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The Milky Way & Kayaker at Lowe’s Wharf

A pair of poems by Stuart Gunter

 

The Milky Way

Cold night: I bring in wood from the shed.
In the sky I see the crisp stars, quilted
in constellations. Orion’s there, the head

somewhere above that unmistakable belt.
The Milky Way blends in with night’s river
while I think, “How small I am–I could melt

into the earth, and only the cat would know.”
Somewhere up there, Atlas bears the earth,
while I look up, dumbfounded. Were Atlas no

father, (but oh, was he that), could he hold
the unbearable mass, heaven and earth
weighing on his daughters, who could fold

into their own light? The Pleiades shine down on
me as I mount the stairs, wood in hand: cold, gone.

 

Kayaker at Lowe’s Wharf

For JJ Cromer & Dinah Gray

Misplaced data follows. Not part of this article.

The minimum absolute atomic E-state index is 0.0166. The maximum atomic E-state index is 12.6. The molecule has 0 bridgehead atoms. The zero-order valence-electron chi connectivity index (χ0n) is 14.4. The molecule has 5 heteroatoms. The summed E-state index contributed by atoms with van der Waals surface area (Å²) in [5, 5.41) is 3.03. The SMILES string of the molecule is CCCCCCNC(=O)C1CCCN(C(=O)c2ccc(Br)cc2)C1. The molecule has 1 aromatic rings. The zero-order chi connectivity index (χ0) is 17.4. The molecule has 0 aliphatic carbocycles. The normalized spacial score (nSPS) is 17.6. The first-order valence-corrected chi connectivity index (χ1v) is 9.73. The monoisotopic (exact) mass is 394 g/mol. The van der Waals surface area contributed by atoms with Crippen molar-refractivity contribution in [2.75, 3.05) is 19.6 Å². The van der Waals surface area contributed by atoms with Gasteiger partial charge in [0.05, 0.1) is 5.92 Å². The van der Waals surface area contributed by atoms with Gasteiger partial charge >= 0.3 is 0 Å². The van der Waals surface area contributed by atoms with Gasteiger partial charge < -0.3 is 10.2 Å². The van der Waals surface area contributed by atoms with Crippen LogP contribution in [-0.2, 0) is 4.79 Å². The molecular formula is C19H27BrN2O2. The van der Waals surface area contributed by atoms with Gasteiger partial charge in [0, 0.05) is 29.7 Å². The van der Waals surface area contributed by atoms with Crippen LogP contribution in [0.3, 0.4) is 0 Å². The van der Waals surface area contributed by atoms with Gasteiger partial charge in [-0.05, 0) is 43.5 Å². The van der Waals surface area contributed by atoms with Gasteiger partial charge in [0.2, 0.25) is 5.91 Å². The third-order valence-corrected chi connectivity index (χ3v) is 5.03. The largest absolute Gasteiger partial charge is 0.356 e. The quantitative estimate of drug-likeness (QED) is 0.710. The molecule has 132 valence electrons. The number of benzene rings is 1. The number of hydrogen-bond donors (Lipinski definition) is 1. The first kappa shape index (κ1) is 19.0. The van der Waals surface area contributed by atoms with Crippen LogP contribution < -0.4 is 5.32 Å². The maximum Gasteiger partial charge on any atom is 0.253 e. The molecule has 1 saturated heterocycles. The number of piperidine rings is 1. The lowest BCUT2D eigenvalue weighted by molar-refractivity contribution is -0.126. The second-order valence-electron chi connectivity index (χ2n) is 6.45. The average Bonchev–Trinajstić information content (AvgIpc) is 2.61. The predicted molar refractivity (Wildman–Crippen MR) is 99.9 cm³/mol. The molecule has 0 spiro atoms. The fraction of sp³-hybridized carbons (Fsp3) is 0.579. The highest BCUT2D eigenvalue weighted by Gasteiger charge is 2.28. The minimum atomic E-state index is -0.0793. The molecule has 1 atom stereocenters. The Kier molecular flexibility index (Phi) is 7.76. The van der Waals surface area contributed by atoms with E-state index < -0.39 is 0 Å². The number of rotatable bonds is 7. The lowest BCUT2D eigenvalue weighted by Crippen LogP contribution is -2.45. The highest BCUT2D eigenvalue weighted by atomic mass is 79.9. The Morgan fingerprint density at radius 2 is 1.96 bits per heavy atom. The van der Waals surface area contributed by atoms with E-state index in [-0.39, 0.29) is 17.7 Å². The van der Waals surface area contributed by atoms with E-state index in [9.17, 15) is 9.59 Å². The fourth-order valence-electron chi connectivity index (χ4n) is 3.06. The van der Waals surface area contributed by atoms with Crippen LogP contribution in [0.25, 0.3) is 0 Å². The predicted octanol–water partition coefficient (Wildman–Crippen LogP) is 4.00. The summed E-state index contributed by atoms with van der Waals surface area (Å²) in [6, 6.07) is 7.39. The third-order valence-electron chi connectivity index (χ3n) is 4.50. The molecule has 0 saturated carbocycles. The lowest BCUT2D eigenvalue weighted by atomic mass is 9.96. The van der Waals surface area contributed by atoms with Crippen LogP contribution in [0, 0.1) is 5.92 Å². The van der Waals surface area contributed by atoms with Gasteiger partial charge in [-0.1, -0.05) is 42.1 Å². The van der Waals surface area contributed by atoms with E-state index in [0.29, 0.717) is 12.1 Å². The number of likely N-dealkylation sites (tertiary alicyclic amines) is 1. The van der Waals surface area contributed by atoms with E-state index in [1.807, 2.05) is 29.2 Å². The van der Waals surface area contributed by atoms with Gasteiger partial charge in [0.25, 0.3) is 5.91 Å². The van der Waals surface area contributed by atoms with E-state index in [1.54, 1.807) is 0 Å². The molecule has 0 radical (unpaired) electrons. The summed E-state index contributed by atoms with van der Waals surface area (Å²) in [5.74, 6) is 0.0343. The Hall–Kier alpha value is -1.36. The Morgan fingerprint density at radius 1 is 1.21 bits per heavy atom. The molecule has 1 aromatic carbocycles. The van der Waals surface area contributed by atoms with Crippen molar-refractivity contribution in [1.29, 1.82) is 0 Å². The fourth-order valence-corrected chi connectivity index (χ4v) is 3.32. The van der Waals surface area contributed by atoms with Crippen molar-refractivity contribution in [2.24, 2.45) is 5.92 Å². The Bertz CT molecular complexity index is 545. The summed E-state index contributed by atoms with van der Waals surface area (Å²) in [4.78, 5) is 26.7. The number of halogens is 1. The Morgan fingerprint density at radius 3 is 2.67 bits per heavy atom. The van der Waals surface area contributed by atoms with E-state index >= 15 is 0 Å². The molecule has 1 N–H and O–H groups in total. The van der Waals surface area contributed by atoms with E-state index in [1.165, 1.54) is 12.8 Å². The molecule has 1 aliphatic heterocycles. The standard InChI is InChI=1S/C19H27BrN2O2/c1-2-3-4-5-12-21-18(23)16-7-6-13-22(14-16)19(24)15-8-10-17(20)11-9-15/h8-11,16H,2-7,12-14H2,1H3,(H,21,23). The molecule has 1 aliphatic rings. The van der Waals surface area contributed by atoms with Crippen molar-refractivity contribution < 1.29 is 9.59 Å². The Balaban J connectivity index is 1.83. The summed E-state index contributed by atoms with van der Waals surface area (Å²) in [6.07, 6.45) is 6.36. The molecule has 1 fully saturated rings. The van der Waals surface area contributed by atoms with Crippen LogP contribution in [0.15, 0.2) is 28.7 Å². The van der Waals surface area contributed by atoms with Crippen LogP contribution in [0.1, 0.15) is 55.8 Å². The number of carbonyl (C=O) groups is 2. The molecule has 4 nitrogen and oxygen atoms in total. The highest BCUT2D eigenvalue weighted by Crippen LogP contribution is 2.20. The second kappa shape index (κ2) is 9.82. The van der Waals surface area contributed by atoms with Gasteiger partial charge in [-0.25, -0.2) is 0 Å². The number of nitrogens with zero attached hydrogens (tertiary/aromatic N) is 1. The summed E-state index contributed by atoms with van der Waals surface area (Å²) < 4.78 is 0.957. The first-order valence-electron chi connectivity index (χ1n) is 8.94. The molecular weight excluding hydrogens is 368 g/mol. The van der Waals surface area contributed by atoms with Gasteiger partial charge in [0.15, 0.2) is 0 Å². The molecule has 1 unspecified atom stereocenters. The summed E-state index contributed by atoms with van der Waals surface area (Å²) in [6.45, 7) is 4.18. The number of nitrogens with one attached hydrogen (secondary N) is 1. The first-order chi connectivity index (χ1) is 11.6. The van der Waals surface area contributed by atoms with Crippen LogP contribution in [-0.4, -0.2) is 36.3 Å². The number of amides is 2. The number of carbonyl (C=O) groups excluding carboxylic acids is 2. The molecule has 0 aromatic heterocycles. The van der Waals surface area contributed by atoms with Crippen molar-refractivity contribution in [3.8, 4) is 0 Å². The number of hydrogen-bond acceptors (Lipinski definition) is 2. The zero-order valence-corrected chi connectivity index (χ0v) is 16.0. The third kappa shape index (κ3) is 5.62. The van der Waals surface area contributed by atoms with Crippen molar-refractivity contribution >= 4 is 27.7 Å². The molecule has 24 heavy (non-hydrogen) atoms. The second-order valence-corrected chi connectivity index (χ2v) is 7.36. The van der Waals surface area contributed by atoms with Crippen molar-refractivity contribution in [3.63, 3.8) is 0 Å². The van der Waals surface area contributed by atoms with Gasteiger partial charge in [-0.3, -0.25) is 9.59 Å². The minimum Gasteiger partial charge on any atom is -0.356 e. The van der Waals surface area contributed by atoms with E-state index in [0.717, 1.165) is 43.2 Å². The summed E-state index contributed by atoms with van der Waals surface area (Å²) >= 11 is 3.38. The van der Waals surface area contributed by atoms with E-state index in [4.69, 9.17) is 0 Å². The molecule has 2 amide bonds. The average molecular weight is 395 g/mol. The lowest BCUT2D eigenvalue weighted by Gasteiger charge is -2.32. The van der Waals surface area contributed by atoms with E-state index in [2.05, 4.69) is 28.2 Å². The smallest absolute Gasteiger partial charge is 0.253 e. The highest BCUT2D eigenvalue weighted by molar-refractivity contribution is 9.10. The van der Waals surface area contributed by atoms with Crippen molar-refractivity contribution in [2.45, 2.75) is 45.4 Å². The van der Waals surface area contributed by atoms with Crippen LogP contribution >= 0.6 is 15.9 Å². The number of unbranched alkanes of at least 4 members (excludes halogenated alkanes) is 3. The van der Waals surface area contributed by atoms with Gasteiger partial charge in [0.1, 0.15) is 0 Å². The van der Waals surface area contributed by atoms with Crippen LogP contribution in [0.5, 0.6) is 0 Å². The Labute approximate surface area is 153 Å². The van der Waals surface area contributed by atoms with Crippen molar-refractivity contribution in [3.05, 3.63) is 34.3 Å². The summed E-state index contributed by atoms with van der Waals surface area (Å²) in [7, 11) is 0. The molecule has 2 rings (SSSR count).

I sit on the pier jutting out into
the Chesapeake Bay drinking
coffee, talking with friends.
Three flocks of geese fly toward

the sedge grass on the point of the island.
Their black bodies look like holes
moving across the sky, tearing windows
into the dark universe behind.

On great blue wings, a heron lofts
over the pines. The sound of paddles
breaking the water. The kayaker casts
a line into the bay, secures the pole behind
him in a white milk crate.

He’s trolling, I say. Two poles stick out
like radio antenna, trailing their lines
with baited hooks. I’d hate to make
my living doing this, he says under
his sun visor, leaning into the paddle

heading across the water. Under the green
a jellyfish floats in the cool shadows
and a crab wheels toward the pier, ready
to lift the apron. The man in the boat
disappears into the morning light.

 

Stuart Gunter is working toward a master’s degree in Mental Health Counseling and lives in Schuyler, Virginia. He likes to paddle the Rockfish River and play drums in obscure rock bands.

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